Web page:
Edinburgh is currently profiting from a Chinese tourist boom. In a parallel development, there’s no let-up in the numbers of Chinese students coming to Scotland to study. So Edinburgh now has a solid year-round contingency of Chinese who won’t be fobbed off with the old Sino-Scottish chestnuts- lemon chicken, sweet and sour pork- and who know chains, such as Wagamama, for what they are: unconvincing corporate renditions of the real thing.

The world of Chinese takeaways that Timothy Mo described so wryly in his 1982 novel Sour Sweet, where pragmatic immigrants from Hong Kong served bastardised dishes to locals, dishes that they themselves would never eat, is looking old and tired, shown up by a new wave of authentic Chinese restaurateurs who won’t edit out visceral ingredients to pander to queasy UK palates, restaurateurs who represent the cuisines of China’s regions, their characteristic dishes and skills.

Here at Noodles Home opposite the Festival Theatre in Edinburgh, it doesn’t instantly look promising. A laminated menu is stuck to the street level entrance and then there’s a linoleum and metal edged stair leading up to the first floor. We walk into the empty echo of these bi-partite premises. Like Dumplings of China, which I already reviewed in these pages, the lighting is approaching laboratory-bright and the ambient temperature doesn’t encourage lingering. But with its shiny champagne-coloured fake silk tablecloths, its glittery, Lurex-like wallpaper in a 1950s-like helix pattern, its stuck-on plastic wall mural of ancient Chinese mountain houses, its all of a piece and well kept. The two dining rooms are divided by a pillarbox red reception desk where a pleasant young Chinese woman explains the drill to us. Choose a table, pick your dishes, order them from her, and they’ll be brought to you. And just in case you hadn’t lifted your eyes enough to clock the massive Noodles Home on the building outside, she explains to us that noodles are the thing here, but here’s the thrilling bit, they’re all made on the premises.

The other diners are, if not all Chinese, at least Asian, people who are here for a square meal. From the kitchen the sweet, warming animal smell of bubbling bones in stock, and the unmistakeable, saliva-triggerng smell of a well-seasoned wok, what Chinese people call the “breath of the wok” (wok hei).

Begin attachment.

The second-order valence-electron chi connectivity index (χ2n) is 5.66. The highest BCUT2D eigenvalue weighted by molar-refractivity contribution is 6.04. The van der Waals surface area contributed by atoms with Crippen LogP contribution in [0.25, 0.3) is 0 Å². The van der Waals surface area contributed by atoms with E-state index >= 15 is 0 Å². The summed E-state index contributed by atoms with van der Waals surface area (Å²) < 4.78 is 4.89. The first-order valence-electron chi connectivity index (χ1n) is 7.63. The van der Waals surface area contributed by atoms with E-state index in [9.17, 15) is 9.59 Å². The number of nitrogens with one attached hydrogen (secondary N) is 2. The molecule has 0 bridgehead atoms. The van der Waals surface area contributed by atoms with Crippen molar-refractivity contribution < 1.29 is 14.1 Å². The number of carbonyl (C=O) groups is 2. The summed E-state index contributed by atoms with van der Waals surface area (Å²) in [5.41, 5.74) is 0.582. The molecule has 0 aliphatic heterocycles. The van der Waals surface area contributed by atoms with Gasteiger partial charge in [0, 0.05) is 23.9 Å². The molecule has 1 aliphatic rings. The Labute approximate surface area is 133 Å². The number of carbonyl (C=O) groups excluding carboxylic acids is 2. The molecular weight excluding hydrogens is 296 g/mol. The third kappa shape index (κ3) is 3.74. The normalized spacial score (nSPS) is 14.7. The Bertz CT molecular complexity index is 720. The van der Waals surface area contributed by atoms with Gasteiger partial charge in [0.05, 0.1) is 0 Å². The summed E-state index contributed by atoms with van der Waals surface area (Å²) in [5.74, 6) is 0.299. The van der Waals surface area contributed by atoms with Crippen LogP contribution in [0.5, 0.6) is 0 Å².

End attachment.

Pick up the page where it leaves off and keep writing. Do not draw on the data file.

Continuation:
Then the dishes, huge portions, pile up, each of them epic. So there are two main sorts of hand-made wheat flour noodles, explained to us as ‘pulled’ and ‘sliced’. These noodles required a lot of dough-slapping and shredding earlier, and they’re how Chinese people like them: chewy, bouncy, springy like the coils of telephone cable, with a distinctive density about them. You have them stir-fried or in broth.

In the first category come the fat, wriggly worm-like ones, turned in a blisteringly hot wok with thin slices of blackened carrots, spring onion, a definite undertow of dried chilli and garlic, a few fat prawns that are barely cooked, and crunchy beansprouts. They are sensational. As are the sliced beef noodles in broth, a hot-cold mix-it-up-yourself bowl of flat noodles with mahogany-brown mince that has a fermented fruity taste, slices of cooked turnip, matchsticks of cucumber. The complimentary heat and texture contrasts stoke the appetite.

We focus on the conch shell-shaped dumplings that enclose very soft, finely minced, delicately seasoned, slightly gingery pork. They float alongside seaweed, which, in the best possible way, has the jellied consistency of pondweed, in a broth that smells like a joint of roast beef. It warms us to the tips of our toes. Then just to show that noodles aren’t everything, we get to the steaming rice. Sticky, yet each grain separate, it wafts an intoxicating perfume, with it, pink soft chunks of beef that seem to have been gently simmered then combined with stir-fried fresh tomatoes and heaps of mellow garlic. The unctuous fat on the meat has produced a rich sauce that glistens, cut by the acidity of the tomatoes.

I thought we’d never eat it all when these substantial helpings arrived but we did, testament to how good Noodles Home is. It’s cash only, but so affordable, you won’t need a lot.

Noodles Home, 14a Nicholson Street, Edinburgh 0131 556 7777

Food: 9 and a half/10
Atmosphere: 7/10
Service: 9/10
Value: 10/10

Joanna Blythman
Guild of Food Writers Food Writer of the Year 2018